#GAReads | Who Maps the World?
When commercial companies like Google decide to map the not-yet-mapped, they use “The Starbucks Test,” as OSMers like to call it. If you’re within a certain radius of a chain coffee shop, Google will invest in maps to make it easy to find. Everywhere else, especially in the developing world, other virtual cartographers have to fill in the gaps.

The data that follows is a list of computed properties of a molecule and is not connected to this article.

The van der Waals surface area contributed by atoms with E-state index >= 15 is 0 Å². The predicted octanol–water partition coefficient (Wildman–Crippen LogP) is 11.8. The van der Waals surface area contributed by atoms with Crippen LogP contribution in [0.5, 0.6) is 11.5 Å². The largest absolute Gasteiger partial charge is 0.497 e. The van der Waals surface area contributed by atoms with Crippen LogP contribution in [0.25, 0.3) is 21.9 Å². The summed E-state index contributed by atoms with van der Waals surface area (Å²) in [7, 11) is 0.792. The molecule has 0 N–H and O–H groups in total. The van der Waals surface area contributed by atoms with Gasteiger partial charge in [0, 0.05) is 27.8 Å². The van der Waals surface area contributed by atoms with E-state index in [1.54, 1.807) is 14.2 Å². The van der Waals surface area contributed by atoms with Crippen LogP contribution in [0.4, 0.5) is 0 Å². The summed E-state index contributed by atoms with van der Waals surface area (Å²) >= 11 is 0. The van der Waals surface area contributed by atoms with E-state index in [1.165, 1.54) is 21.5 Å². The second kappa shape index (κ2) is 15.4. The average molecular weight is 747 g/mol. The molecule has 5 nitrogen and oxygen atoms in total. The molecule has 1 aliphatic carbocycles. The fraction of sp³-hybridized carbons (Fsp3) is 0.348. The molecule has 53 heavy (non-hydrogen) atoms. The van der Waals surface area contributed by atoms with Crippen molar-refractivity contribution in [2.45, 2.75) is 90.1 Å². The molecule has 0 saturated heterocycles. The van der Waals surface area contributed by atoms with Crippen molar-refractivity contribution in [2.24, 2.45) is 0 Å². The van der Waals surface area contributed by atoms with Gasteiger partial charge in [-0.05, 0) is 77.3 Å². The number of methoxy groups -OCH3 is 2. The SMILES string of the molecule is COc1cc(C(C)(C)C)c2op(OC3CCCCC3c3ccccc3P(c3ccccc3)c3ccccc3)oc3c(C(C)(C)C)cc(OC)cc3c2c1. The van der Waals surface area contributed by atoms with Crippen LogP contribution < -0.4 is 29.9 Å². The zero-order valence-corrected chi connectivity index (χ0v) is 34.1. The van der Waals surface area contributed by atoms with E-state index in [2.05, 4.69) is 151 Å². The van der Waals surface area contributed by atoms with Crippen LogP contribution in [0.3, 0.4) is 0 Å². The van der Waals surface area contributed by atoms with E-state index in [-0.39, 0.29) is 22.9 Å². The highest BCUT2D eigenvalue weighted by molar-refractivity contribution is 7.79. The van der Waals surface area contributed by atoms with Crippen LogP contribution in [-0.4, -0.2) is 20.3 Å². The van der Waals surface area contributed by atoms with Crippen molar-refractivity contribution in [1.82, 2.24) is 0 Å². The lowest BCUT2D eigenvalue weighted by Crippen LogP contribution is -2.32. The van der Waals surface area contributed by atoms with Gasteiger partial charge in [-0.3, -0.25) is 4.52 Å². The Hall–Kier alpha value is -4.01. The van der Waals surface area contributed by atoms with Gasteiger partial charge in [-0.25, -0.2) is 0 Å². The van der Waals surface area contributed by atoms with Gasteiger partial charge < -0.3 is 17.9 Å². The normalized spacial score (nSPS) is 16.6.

But despite OSM’s democratic aims, and despite the long (albeit mostly hidden) history of lady cartographers, the OSM volunteer community is still composed overwhelmingly of men. A comprehensive statistical breakdown of gender equity in the OSM space has not yet been conducted, but Rachel Levine, a GIS operations and training coordinator with the American Red Cross, said experts estimate that only 2 to 5 percent of OSMers are women. The professional field of cartography is also male-dominated, as is the smaller subset of GIS professionals. While it would follow that the numbers of mappers of color and LGBTQ and gender-nonconforming mappers are similarly small, those statistics have gone largely unexamined.